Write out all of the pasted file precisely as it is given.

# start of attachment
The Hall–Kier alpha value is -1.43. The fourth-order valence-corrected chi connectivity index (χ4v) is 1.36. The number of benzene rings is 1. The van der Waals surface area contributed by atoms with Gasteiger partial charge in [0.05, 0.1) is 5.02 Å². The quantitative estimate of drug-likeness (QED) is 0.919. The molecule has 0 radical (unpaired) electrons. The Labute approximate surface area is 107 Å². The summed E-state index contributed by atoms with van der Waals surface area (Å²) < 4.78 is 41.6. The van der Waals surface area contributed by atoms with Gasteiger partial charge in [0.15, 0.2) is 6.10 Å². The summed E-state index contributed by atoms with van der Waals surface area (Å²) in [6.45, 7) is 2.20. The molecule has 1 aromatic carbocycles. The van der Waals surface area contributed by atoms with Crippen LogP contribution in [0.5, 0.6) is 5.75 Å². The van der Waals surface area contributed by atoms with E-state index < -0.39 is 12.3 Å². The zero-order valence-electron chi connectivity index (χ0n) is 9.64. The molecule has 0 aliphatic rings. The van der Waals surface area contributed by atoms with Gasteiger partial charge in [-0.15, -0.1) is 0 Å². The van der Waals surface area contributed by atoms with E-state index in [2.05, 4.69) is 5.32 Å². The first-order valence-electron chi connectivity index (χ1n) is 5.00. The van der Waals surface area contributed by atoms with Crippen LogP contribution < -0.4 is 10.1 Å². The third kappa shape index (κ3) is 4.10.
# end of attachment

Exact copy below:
The Hall–Kier alpha value is -1.43. The fourth-order valence-corrected chi connectivity index (χ4v) is 1.36. The number of benzene rings is 1. The van der Waals surface area contributed by atoms with Gasteiger partial charge in [0.05, 0.1) is 5.02 Å². The quantitative estimate of drug-likeness (QED) is 0.919. The molecule has 0 radical (unpaired) electrons. The Labute approximate surface area is 107 Å². The summed E-state index contributed by atoms with van der Waals surface area (Å²) < 4.78 is 41.6. The van der Waals surface area contributed by atoms with Gasteiger partial charge in [0.15, 0.2) is 6.10 Å². The summed E-state index contributed by atoms with van der Waals surface area (Å²) in [6.45, 7) is 2.20. The molecule has 1 aromatic carbocycles. The van der Waals surface area contributed by atoms with Crippen LogP contribution in [0.5, 0.6) is 5.75 Å². The van der Waals surface area contributed by atoms with E-state index < -0.39 is 12.3 Å². The zero-order valence-electron chi connectivity index (χ0n) is 9.64. The molecule has 0 aliphatic rings. The van der Waals surface area contributed by atoms with Gasteiger partial charge in [-0.15, -0.1) is 0 Å². The van der Waals surface area contributed by atoms with E-state index in [2.05, 4.69) is 5.32 Å². The first-order valence-electron chi connectivity index (χ1n) is 5.00. The van der Waals surface area contributed by atoms with Crippen LogP contribution < -0.4 is 10.1 Å². The third kappa shape index (κ3) is 4.10.